This article is a translation of Benoît Bâlon’s article (fr) concerning the frame creation for Fotowall. I’m translating this article to increase the reach of his work, and meet the ever growing reclamations for more frames.
The few frames proposed as default in Fotowall aren’t always enough to fill up the user’s creativity. Luckily, this software uses only standards, namely SVG for the frames realisation. Thus, it is rather simple to create new frames, though… two little constraints must be respected 😉 :
- Drawing an SVG image require the use of a SVG manipulation software, which is not that complicated, but can certainly repel more than one.
- Following a certain amount of indications, once again concerning the SVG, for a perfect display in Fotowall… And there, I lost half my readers (which must represent an arm or a foot)…
Before I suggest a solution to avoid these to constraints, and thus make the integration of a « simple drawing » as a frame in Fotowall easier, we will see how these famous frames works.
As said before, the frames are based on SVG drawings. In order to be used in Fotowall, these are cut in 9 pieces, indentified by a label inside the SVG file. The following illustration represents these 9 pieces, the pink area correspond to the position of a canvas’ photo.
The labels displayed on each piece, such as « topleft » or « bottom », correspond to the different ID on which Fotowall depends on. Without these ID, Fotowall won’t be able to use the frame, and the outline of the photo, be it of your nephew or of Médor, will desperately remains empty. To these 9 pieces, adds up 4 other elements, represented by arrows above. Although they appear while the vectorial drawing is edited, they are invisible inside Fotowall, but are nonetheless necessary. These, identified by the IDs « hint-[…]-margin », are used to define the width of the visible outline. Thus, if we take the example of the left arrow, here is its impact on the left image:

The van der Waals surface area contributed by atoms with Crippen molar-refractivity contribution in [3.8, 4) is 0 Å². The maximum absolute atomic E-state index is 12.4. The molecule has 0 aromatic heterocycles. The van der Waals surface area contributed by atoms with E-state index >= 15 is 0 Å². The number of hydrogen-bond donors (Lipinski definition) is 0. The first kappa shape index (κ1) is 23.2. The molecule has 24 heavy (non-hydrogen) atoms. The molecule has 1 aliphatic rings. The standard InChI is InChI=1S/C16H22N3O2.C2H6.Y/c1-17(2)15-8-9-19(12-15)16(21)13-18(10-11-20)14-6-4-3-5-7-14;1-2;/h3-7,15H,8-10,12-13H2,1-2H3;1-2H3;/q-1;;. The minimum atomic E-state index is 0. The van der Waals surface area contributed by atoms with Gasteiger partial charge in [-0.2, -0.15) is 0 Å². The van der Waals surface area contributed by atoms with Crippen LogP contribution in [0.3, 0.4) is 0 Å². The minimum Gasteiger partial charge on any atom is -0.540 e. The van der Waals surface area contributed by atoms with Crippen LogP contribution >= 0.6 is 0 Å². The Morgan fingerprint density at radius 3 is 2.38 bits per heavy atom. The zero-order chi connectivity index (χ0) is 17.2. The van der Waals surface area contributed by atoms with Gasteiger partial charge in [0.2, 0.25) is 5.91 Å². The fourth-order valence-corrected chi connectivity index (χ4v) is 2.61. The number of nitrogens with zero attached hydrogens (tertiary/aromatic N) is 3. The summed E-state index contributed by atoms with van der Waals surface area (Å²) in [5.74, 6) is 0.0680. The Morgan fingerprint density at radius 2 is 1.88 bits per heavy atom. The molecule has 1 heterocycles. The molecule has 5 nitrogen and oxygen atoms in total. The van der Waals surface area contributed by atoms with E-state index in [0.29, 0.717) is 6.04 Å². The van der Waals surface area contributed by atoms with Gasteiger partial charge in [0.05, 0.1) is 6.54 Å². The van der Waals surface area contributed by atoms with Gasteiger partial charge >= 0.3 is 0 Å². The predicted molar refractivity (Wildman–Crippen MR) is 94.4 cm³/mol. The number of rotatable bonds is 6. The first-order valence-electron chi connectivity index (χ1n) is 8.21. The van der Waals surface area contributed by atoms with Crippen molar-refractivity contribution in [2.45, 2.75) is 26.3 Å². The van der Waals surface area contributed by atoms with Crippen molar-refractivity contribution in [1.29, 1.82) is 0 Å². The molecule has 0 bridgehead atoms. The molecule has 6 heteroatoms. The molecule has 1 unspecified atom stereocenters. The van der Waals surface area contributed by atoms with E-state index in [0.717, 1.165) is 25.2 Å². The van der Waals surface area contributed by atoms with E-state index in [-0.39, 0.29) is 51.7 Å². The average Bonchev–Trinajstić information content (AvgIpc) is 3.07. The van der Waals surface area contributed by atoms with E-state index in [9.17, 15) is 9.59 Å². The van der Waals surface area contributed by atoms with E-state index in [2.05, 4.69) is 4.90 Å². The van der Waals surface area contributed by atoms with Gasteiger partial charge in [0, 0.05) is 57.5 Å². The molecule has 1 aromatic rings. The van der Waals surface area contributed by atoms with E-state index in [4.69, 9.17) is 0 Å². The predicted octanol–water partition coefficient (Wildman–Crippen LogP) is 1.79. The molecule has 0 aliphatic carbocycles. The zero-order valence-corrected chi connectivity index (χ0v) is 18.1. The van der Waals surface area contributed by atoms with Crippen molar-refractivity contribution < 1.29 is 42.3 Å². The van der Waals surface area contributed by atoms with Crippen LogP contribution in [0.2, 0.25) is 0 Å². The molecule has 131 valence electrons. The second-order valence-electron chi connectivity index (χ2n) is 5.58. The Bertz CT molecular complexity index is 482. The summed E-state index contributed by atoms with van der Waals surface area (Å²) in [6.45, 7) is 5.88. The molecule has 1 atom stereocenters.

- If the object « hint-left-margin » is as long as the image « left », then this image appears in its whole width
- If the object « hint-left-margin » is longer than the image « left », then a space appears between this image and the border of the photo. This space is automatically filled with the background image « center », which exceed the photo’s from on the left side.
- If the object « hint-left-margin » is less long than the image « left », then the latter is partially covered with the photo.
Mathematically, the distance between the space zone and the covered zone, is the difference of length between the element « hint-[…]-margin » and each of the concerned images (the 3 on the left, right, top, bottom): if the frame is 5 pixels and the margin is 10 pixels, there will be a gap of 5 pixels between the frame and the photo.
A little detail that is worth mentioning, the images « top », « left », « bottom » and « right » will be automatically stretched according to the photo’s size. From here, we realise that unfortunately it’s hard to come up with a frame composed of pattern supporting to be bent… The following example illustrate rather well this problem. Never mind that ! It’s already possible to do enough to have fun, and these few limitations will probably be lifted with time.
We saw that a frame is composed of 9 + 4 graphical elements in an SVG file. To avoid entering the IDs of these elements manually inside a SVG file (which is a mere XML structured file), in Inkscape it is possible to enter these after a right click on each of these elements, as illustrated below.
With the information we just studied, we can see that creating a frame can me done without to much difficulty, but is nonetheless a tedious work, which can really become a bother when you try to use more colour schemes for a single frame. And, of course, not everyone is confortable with vectorial drawing!
In this case, why not created a bitmap (JPG, PNG…) frame with an image software such as Gimp, and then convert it in an SVG frame ready to use in Fotowall?
As we briefly said before, an SVG file is a mere XML file. Luckily enough, there are plenty of linux command line tools, and Bash (or any other *sh, not to be -too- sectarian) is the star when it come to create files automatically!